SmartRecruiters Hiring Success Journal

 

Cyber-Security, Nuclear War, and Seth Rogen

We tend to think of cyber attacks happening to banks, or governments, but HR needs to wake up to the fact that we are the keepers of a lot of sensitive data, and we need employees to help us.

“I never thought I would be briefing the President of the United States of America on a bad Seth Rogen movie,” admitted an anonymous Obama staffer at the time.

Yet there they were, in the situation room, summarizing the half-baked plot of a movie that should have been doomed to b-flick oblivion. Instead, even before its release, The Interview became the fulcrum of an international debacle that would bring the US and North Korea to the brink of nuclear war…again.

James Franco stars as a tabloid talk-show host gaining access to the elusive North Korean Supreme Leader, Kim Jong-un, for an interview, and is subsequently recruited by the CIA to assassinate the dictator.

via GIPHY

Before the slated premiere in October 2014, the People’s Republic issued a scornful press release, saying that ”making and releasing a movie on a plot to hurt our top-level leadership is the most blatant act of terrorism and war and will absolutely not be tolerated.”

Though threats from this easily goaded nation were hardly taken seriously, Sony PIctures pushed the release date to the end of November, hoping the ire would blow over. But things just got worse.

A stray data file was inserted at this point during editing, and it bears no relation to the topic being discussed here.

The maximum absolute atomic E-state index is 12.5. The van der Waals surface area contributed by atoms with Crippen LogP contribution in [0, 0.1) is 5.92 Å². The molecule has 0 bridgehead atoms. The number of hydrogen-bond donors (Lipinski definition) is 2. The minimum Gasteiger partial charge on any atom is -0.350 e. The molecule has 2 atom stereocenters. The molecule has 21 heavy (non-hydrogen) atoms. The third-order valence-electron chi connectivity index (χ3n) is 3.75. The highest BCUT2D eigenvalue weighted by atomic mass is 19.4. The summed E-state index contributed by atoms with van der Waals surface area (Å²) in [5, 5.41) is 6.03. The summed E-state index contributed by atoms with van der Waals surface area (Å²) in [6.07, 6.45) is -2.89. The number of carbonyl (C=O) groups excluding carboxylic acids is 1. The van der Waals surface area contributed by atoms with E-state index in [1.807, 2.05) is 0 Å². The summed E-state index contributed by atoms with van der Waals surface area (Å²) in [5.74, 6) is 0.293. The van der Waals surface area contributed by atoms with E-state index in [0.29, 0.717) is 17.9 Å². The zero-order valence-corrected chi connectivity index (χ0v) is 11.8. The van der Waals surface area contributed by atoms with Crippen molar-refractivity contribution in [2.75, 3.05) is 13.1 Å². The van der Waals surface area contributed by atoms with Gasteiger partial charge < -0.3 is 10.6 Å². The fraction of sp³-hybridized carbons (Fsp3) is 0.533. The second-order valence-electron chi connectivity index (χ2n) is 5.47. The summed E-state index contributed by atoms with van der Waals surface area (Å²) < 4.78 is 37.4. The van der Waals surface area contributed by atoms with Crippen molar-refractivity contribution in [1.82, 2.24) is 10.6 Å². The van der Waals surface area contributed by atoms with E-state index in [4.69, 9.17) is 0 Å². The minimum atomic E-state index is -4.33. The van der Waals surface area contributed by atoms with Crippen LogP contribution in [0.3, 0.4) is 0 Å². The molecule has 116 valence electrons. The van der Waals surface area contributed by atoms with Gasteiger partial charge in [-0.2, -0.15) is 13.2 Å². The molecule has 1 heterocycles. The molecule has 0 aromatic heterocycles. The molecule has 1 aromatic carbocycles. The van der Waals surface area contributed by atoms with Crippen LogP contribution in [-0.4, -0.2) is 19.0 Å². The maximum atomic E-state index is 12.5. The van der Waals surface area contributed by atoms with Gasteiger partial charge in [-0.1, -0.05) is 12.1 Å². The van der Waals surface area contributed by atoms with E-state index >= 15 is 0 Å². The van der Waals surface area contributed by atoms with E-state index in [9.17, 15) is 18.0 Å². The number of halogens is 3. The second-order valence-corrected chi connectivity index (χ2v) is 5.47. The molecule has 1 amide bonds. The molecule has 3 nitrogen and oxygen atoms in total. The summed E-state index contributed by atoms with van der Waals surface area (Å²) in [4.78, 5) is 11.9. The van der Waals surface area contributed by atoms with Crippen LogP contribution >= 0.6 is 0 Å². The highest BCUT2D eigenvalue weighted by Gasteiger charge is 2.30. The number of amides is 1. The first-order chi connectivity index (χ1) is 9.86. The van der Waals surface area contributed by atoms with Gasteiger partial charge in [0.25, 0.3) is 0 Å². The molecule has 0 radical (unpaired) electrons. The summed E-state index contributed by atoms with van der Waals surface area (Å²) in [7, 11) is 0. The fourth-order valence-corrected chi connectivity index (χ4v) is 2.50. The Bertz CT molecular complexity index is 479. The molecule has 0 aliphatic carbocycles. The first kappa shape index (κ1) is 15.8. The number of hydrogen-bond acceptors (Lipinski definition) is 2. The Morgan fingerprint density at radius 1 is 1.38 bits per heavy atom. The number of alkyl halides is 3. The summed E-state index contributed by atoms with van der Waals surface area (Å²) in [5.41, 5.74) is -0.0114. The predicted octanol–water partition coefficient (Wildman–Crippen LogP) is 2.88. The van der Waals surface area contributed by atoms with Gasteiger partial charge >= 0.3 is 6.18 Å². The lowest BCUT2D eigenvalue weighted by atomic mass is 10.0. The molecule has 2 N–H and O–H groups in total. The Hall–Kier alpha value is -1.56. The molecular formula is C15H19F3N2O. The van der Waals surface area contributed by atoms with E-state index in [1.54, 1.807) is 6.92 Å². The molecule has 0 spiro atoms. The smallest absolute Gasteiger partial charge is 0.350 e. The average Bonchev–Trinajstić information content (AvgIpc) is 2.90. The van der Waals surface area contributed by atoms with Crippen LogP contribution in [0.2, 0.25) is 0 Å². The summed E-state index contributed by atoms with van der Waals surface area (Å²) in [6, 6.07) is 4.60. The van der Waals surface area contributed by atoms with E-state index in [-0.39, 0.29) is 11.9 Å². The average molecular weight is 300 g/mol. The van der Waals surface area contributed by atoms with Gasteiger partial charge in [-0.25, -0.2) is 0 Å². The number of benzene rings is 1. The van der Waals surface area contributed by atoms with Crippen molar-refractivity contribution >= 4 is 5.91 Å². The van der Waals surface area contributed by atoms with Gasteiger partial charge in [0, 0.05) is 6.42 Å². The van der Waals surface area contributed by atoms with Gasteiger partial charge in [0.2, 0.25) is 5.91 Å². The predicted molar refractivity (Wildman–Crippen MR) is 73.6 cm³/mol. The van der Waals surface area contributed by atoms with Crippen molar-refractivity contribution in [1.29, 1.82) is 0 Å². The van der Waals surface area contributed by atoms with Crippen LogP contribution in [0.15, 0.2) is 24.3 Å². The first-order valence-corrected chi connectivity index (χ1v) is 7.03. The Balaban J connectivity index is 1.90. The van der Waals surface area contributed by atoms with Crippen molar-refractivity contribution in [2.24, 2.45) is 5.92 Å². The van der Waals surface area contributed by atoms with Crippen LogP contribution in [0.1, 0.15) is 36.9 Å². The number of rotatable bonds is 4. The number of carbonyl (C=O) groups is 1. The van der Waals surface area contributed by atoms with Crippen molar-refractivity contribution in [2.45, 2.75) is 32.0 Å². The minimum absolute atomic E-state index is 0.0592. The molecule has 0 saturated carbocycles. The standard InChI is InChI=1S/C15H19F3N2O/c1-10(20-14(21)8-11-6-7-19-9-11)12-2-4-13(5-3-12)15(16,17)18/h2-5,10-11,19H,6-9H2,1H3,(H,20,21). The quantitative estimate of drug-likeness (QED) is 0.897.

The Monday before Thanksgiving, when Sony employees attempted to log on to their computers, a grinning skeleton greeted them with a cryptic, if grammatically reprehensible, admonition: “Hacked by #GOP, Warning: We’ve already warned you, and this is just the beginning. We will continue until our requests have been met…”

“It was like a bomb went off,” one Sony staffer told Slate.com. “We looked around. We were still alive. So we started doing triage.”

The #GOP, or Guardians of Peace, claimed responsibility, and though the far-east Hermit Kingdom denied direct involvement, they dubbed the attack “righteous”, and ceded the possibility that supporters of the regime were responsible, which brings us back to the White House, where a room full of government officials, including POTUS, were trying to decide: “Is this an act of war?”